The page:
Two months ago, I accepted a youth ministry position in my parish community.  I coordinate all the middle school youth events.  And yes, I realize that this confirms that I am actually crazy- special kind of crazy.  These kids are growing fast.  They want to find their place in the world at any cost.  They are questioning all the truths they have ever been taught.  And they are doing it in a rapidly changing and somewhat confusing world.  These young people seem lost, afraid, and unsure of themselves.  Yet, they are excited to be at the beginning of this great adventure.  And the Holy Spirit has called me to show them just how much God wants to be on that adventure with them.

The Lord has always spoken to me in grand ways through the sorrowful mysteries of the Rosary.  Through Mary’s eyes, I have seen the passion of the Lord.  I have seen the pain and suffering He endured for our sake and the love that drove Him to it.  That experience has taken me to a deeper understanding of that incredible infinite love the Lord possesses for us.  Now, once again, the Lord is using these mysteries to speak to me- to teach me about discipleship.  He is showing me what it is really like to give away one’s life and to lay it all down at the foot of the cross.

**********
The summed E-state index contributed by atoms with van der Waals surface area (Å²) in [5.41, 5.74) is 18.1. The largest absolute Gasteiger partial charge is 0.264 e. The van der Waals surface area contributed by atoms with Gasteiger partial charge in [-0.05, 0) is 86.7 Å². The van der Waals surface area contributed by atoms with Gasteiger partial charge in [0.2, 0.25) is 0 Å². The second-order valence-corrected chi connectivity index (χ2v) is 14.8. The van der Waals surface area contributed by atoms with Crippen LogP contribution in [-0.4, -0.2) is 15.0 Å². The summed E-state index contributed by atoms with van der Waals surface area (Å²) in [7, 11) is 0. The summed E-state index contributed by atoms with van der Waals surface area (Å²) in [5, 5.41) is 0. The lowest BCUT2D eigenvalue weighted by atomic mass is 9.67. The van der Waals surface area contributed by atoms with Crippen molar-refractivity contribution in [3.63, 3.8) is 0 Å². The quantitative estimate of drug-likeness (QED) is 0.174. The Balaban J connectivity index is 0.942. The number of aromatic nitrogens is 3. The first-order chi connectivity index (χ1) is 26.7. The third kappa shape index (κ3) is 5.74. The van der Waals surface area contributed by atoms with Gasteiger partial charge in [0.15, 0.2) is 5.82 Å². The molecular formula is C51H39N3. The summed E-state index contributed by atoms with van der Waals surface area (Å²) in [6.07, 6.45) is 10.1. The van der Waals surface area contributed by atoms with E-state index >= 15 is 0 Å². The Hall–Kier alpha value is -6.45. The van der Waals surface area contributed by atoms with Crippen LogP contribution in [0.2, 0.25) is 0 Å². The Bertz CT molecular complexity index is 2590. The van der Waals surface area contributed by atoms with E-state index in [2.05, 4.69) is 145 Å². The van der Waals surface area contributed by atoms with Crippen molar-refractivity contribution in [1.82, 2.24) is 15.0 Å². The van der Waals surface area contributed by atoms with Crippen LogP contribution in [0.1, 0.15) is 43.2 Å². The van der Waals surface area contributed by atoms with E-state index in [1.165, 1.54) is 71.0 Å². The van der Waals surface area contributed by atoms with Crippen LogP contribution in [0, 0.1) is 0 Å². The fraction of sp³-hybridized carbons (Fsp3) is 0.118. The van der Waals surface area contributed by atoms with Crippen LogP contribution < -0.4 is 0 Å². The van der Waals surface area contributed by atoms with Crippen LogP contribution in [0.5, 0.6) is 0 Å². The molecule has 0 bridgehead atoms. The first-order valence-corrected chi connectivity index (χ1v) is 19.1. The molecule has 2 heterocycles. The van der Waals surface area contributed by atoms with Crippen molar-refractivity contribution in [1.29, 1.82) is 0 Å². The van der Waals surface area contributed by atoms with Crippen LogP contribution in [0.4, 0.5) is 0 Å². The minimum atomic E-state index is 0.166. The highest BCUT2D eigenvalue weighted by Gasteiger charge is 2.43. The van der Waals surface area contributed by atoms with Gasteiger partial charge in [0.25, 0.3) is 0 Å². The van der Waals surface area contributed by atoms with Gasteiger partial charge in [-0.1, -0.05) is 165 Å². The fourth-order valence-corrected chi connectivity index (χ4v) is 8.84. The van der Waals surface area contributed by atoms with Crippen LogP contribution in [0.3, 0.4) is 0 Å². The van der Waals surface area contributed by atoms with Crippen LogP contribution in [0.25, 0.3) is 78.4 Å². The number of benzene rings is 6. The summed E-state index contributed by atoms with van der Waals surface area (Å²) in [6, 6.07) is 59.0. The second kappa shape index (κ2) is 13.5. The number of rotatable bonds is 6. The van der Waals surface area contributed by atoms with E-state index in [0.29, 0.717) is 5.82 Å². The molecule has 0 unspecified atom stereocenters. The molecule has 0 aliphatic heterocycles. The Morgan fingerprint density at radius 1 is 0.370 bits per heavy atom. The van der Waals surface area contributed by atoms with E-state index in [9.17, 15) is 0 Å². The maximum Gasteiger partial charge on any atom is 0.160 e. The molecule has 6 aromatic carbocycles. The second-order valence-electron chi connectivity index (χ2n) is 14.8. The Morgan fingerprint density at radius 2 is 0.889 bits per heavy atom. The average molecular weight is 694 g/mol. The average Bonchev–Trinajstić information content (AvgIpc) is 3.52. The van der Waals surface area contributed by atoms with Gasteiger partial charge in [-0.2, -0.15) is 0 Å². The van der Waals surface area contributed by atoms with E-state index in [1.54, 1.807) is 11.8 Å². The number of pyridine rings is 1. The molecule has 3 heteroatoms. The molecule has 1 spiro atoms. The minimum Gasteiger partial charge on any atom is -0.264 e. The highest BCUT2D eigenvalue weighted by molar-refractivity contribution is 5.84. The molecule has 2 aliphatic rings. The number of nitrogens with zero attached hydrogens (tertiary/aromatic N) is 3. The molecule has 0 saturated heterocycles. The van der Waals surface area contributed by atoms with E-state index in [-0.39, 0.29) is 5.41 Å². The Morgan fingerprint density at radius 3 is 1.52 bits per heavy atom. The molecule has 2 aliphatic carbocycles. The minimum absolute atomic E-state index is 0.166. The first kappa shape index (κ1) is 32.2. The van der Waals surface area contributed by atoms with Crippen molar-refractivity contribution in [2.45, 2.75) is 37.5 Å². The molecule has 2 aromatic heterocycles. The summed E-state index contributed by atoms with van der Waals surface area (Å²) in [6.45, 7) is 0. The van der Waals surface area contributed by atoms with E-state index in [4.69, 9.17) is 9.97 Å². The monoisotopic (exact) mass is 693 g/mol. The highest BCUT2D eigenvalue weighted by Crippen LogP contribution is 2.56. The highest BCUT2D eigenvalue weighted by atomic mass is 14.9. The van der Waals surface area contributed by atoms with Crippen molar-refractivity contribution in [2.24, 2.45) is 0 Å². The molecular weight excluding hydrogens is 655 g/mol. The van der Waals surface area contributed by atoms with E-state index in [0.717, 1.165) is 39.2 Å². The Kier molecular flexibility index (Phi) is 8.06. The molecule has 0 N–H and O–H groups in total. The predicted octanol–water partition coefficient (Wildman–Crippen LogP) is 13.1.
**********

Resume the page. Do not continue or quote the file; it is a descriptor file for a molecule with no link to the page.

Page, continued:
My garden was the chapel.  It was two in the morning.  It was just me and Jesus in the Blessed Sacrament.  In that moment He told me what He wanted me to do.  He wanted me to be a core member on the middle school youth ministry team.  I tried to talk Him out of it.  I tried to tell Him that a girl with such a negative experience in her own high school youth group did not need to be involved.  I was damaged goods.  And the fact that I wasn’t raised Catholic made me all the more unfit for the job.  But He said, no.  He wanted me to do it.  So I did.  And while I was that volunteer, he kept bringing me back to the garden.  He kept showing me where I really fit.  He kept working through me in ways I never dreamed possible.  And then He asked if I would do this for real- if I would be a youth minister.  I balked.  I didn’t have the education or qualifications.  All I had was a music education degree.  He said that didn’t matter.  A position for middle school youth ministry became available in my community.  So I applied.  I was really doing it.